Between critiques of globalisation and internationalism, of transnational or supranational or even federal reconfigurations of power and of eroded identities, the territorial nation-state has somehow managed to emerge as the unlikely survivor of the backlash against the post-war liberal global order. Sovereigntism—the belief in the uncontested primacy of national-level politics and the call to recover at this precise level (institutionally as well as territorially) power that has slipped away to more distant and diffuse layers of governance—has emerged as one of the primary ideological-political fault lines of contemporary politics, cutting across conventional left–right divides. This sovereigntist perspective is the primary beneficiary of a multifaceted populist critique of globalisation and the demise of the premise of ‘post-sovereignty’ that was so in vogue only two decades ago. It is benefitting from lying at the point of intersection between rival populist projects of re-defining and allegedly re-empowering the community of ‘the people’ against distant, detached or unaccountable elites. It is also benefitting from a strong preference for reconceptualising sovereign power along defensive territorial lines, clawing back control behind recognisable frontiers of existing states, on behalf of popular communities residing within the contours of established nation-states. Of course differences between left- and right-wing populist sovereigntist projects are too important not to mention—differences in the definition and scope of ‘the people’, in the character of ‘the elites’ that are targeted, and in the desired effects of the recovered power. Furthermore, for right-wing populists the re-territorialised sovereignty of the nation-state is the ideologically desired endpoint of their angry politics of backlash, while for their left-wing counterparts it is at best an interim position of pragmatic retrenchment en route to a favoured transnational redefinition of the re-empowered demos. Nevertheless, in the short term the two populist projects have sought to stage their performances of sovereigntist redemption on, behind or inside the borders of the nation-states. In their different ways, the reinstatement of hard borders against refugees and immigrants, the ‘taking back control’ from international or supranational institutions in the name of empowering the demos, the targeting of diverse ‘out-groups’ in the context of a zero-sum competition for power—all preface a plagiarised spectacle of territorial sovereignty that exudes angst, disorientation, and an exhausted political imaginary typical of an uncertain interregnum (Brown 2017, 51; Pabst 2018).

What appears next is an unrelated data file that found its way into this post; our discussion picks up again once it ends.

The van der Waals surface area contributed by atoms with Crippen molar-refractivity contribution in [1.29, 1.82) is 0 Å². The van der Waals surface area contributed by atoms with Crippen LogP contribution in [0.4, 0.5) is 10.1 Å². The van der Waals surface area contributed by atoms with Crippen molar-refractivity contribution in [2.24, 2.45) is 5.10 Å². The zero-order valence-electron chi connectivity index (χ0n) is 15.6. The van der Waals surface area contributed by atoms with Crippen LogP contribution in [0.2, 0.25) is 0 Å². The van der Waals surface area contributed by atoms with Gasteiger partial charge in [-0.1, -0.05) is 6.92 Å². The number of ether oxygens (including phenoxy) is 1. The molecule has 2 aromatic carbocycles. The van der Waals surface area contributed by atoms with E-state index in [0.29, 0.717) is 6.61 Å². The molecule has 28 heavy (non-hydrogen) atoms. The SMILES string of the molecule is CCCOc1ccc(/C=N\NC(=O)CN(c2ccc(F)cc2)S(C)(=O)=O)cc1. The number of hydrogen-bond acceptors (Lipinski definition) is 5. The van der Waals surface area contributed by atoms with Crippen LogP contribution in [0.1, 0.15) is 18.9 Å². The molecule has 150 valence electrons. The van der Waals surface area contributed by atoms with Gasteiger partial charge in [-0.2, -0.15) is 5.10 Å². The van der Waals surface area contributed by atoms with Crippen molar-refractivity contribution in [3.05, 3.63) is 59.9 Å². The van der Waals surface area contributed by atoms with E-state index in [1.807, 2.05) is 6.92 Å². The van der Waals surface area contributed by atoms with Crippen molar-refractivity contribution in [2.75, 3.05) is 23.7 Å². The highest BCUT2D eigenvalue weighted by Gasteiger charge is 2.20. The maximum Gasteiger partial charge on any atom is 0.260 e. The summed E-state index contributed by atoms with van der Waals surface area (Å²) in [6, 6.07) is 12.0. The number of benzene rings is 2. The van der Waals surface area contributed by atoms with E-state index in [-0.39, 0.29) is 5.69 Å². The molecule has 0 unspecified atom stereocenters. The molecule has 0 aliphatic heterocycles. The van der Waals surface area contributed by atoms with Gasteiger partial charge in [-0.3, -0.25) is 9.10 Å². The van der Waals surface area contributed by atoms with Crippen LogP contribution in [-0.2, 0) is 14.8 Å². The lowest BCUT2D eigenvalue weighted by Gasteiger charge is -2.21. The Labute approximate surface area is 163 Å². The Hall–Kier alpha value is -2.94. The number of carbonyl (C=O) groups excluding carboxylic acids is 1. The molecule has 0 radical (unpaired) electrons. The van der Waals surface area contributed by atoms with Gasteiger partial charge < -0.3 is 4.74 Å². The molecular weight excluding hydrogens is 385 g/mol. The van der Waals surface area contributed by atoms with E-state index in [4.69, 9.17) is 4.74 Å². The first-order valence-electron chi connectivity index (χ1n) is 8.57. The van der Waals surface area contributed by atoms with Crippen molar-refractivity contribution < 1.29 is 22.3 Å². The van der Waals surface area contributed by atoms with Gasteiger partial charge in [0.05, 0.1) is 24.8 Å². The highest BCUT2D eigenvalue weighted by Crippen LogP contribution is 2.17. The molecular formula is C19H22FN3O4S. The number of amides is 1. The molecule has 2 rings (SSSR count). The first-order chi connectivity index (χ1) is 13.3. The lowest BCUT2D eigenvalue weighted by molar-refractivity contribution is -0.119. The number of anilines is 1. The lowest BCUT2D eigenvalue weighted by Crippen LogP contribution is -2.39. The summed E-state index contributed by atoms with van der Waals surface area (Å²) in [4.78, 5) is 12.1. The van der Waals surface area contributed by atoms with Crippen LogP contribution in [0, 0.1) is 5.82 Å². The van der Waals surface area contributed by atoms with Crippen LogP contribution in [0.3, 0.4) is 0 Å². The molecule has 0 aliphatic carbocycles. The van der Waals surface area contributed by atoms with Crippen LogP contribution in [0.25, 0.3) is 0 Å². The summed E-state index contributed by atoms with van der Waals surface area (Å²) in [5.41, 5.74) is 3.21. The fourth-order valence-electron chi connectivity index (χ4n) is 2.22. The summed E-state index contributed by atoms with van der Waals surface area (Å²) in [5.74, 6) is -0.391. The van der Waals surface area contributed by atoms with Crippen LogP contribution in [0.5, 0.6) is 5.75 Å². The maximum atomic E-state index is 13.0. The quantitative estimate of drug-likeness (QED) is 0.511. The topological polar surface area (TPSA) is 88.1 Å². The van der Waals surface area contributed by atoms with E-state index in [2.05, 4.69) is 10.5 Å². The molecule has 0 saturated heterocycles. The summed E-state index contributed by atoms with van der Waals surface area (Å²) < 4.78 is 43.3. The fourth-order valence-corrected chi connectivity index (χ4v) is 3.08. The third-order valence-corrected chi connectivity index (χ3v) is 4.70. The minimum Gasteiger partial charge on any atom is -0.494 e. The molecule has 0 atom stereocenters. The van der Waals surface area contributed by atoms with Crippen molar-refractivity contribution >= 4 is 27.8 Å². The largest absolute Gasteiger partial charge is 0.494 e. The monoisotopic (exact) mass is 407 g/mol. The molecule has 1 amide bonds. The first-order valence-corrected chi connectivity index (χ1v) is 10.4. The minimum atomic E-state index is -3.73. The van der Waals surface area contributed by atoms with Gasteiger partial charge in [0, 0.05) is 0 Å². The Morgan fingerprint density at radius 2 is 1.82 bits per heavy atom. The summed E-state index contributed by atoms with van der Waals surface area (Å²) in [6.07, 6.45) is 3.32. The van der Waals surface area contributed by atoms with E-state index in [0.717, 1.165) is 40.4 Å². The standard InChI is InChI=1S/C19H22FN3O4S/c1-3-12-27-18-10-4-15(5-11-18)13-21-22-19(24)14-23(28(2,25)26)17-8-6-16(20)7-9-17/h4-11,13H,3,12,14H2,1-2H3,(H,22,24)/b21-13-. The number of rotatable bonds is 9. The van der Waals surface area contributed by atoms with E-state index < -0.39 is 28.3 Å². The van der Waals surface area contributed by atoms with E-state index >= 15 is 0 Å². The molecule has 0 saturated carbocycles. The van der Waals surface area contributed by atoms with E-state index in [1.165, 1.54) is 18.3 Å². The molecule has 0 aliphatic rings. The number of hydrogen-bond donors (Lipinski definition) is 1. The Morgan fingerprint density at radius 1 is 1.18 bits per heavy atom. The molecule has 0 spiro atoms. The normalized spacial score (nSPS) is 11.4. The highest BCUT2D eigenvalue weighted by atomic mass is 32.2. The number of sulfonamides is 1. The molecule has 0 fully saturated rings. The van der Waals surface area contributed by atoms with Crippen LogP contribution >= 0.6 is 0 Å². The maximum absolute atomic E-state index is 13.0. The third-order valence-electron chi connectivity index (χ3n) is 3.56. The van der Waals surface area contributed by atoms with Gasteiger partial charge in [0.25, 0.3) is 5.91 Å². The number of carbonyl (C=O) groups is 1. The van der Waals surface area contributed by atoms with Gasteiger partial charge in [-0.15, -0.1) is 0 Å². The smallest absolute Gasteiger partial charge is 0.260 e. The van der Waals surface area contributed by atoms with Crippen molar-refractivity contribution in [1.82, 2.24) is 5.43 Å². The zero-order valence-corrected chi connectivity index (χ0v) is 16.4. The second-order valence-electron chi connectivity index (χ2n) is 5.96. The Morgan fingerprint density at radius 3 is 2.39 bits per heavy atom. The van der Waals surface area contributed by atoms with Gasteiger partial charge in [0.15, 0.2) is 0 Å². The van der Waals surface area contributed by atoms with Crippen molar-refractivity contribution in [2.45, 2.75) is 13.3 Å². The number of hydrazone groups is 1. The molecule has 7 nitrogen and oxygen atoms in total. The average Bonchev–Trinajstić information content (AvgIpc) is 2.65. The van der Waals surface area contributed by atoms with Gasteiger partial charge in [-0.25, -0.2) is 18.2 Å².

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Originally published by Fudan Journal of the Humanities and Social Sciences 11:3 (2018, 285-302) under the terms of a Creative Commons Attribution 4.0 International license.